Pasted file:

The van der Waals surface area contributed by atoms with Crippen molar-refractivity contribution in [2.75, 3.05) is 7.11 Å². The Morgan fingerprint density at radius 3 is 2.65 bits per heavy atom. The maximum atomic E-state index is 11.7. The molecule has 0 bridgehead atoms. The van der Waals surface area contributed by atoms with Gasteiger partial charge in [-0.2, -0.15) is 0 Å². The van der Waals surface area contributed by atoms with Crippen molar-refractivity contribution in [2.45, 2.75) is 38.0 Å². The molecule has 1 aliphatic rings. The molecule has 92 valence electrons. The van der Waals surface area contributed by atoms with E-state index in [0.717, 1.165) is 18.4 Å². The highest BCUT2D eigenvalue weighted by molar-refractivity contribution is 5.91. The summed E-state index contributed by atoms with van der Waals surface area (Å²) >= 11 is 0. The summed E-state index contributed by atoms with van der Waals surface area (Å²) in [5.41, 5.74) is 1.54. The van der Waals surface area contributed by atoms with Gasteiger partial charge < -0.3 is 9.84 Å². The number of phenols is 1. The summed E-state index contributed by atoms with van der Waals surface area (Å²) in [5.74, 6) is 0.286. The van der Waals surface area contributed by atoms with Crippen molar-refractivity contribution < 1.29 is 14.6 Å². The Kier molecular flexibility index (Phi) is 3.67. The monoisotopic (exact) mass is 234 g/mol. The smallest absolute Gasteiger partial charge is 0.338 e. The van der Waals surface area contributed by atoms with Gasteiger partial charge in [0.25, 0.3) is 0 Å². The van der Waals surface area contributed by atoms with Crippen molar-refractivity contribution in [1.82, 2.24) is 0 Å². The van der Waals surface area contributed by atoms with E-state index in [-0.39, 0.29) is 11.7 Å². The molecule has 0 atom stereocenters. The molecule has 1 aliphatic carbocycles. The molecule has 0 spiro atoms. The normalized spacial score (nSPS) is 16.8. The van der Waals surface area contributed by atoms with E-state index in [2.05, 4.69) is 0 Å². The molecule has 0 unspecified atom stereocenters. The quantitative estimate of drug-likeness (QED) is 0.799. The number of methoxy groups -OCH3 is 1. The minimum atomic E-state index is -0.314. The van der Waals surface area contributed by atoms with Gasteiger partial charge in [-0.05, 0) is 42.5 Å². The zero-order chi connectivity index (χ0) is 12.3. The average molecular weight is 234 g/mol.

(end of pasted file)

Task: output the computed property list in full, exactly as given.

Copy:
The van der Waals surface area contributed by atoms with Crippen molar-refractivity contribution in [2.75, 3.05) is 7.11 Å². The Morgan fingerprint density at radius 3 is 2.65 bits per heavy atom. The maximum atomic E-state index is 11.7. The molecule has 0 bridgehead atoms. The van der Waals surface area contributed by atoms with Gasteiger partial charge in [-0.2, -0.15) is 0 Å². The van der Waals surface area contributed by atoms with Crippen molar-refractivity contribution in [2.45, 2.75) is 38.0 Å². The molecule has 1 aliphatic rings. The molecule has 92 valence electrons. The van der Waals surface area contributed by atoms with E-state index in [0.717, 1.165) is 18.4 Å². The highest BCUT2D eigenvalue weighted by molar-refractivity contribution is 5.91. The summed E-state index contributed by atoms with van der Waals surface area (Å²) >= 11 is 0. The summed E-state index contributed by atoms with van der Waals surface area (Å²) in [5.41, 5.74) is 1.54. The van der Waals surface area contributed by atoms with Gasteiger partial charge < -0.3 is 9.84 Å². The number of phenols is 1. The summed E-state index contributed by atoms with van der Waals surface area (Å²) in [5.74, 6) is 0.286. The van der Waals surface area contributed by atoms with Crippen molar-refractivity contribution < 1.29 is 14.6 Å². The Kier molecular flexibility index (Phi) is 3.67. The monoisotopic (exact) mass is 234 g/mol. The smallest absolute Gasteiger partial charge is 0.338 e. The van der Waals surface area contributed by atoms with Gasteiger partial charge in [0.25, 0.3) is 0 Å². The van der Waals surface area contributed by atoms with Crippen molar-refractivity contribution in [1.82, 2.24) is 0 Å². The van der Waals surface area contributed by atoms with E-state index in [-0.39, 0.29) is 11.7 Å². The molecule has 0 atom stereocenters. The molecule has 1 aliphatic carbocycles. The molecule has 0 spiro atoms. The normalized spacial score (nSPS) is 16.8. The van der Waals surface area contributed by atoms with E-state index in [2.05, 4.69) is 0 Å². The molecule has 0 unspecified atom stereocenters. The quantitative estimate of drug-likeness (QED) is 0.799. The number of methoxy groups -OCH3 is 1. The minimum atomic E-state index is -0.314. The van der Waals surface area contributed by atoms with Gasteiger partial charge in [-0.05, 0) is 42.5 Å². The zero-order chi connectivity index (χ0) is 12.3. The average molecular weight is 234 g/mol.